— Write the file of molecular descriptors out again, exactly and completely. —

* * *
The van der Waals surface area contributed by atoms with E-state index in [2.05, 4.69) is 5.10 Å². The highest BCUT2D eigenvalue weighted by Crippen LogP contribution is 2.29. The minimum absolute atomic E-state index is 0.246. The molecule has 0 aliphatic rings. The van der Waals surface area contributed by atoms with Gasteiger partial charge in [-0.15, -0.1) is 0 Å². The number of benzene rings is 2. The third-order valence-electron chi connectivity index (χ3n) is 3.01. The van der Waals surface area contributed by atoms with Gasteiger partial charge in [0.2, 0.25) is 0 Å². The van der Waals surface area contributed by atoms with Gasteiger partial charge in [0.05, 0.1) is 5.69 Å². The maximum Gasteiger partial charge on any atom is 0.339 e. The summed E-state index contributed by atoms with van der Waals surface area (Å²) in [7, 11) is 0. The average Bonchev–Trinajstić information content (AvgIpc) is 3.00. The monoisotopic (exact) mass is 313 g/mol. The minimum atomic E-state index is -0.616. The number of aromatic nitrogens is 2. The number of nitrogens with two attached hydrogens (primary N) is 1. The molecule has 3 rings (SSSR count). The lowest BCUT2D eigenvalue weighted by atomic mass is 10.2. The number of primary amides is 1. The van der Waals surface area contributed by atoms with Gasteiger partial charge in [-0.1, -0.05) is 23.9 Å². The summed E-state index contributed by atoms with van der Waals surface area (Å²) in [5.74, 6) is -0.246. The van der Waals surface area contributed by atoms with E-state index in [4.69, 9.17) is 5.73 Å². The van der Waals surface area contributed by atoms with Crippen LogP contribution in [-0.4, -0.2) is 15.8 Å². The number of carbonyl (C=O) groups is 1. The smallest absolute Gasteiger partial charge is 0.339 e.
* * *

The van der Waals surface area contributed by atoms with E-state index in [2.05, 4.69) is 5.10 Å². The highest BCUT2D eigenvalue weighted by Crippen LogP contribution is 2.29. The minimum absolute atomic E-state index is 0.246. The molecule has 0 aliphatic rings. The van der Waals surface area contributed by atoms with Gasteiger partial charge in [-0.15, -0.1) is 0 Å². The number of benzene rings is 2. The third-order valence-electron chi connectivity index (χ3n) is 3.01. The van der Waals surface area contributed by atoms with Gasteiger partial charge in [0.2, 0.25) is 0 Å². The van der Waals surface area contributed by atoms with Gasteiger partial charge in [0.05, 0.1) is 5.69 Å². The maximum Gasteiger partial charge on any atom is 0.339 e. The summed E-state index contributed by atoms with van der Waals surface area (Å²) in [7, 11) is 0. The average Bonchev–Trinajstić information content (AvgIpc) is 3.00. The monoisotopic (exact) mass is 313 g/mol. The minimum atomic E-state index is -0.616. The number of aromatic nitrogens is 2. The number of nitrogens with two attached hydrogens (primary N) is 1. The molecule has 3 rings (SSSR count). The lowest BCUT2D eigenvalue weighted by atomic mass is 10.2. The number of primary amides is 1. The van der Waals surface area contributed by atoms with Gasteiger partial charge in [-0.1, -0.05) is 23.9 Å². The summed E-state index contributed by atoms with van der Waals surface area (Å²) in [5.74, 6) is -0.246. The van der Waals surface area contributed by atoms with E-state index in [4.69, 9.17) is 5.73 Å². The van der Waals surface area contributed by atoms with Crippen LogP contribution in [-0.4, -0.2) is 15.8 Å². The number of carbonyl (C=O) groups is 1. The smallest absolute Gasteiger partial charge is 0.339 e.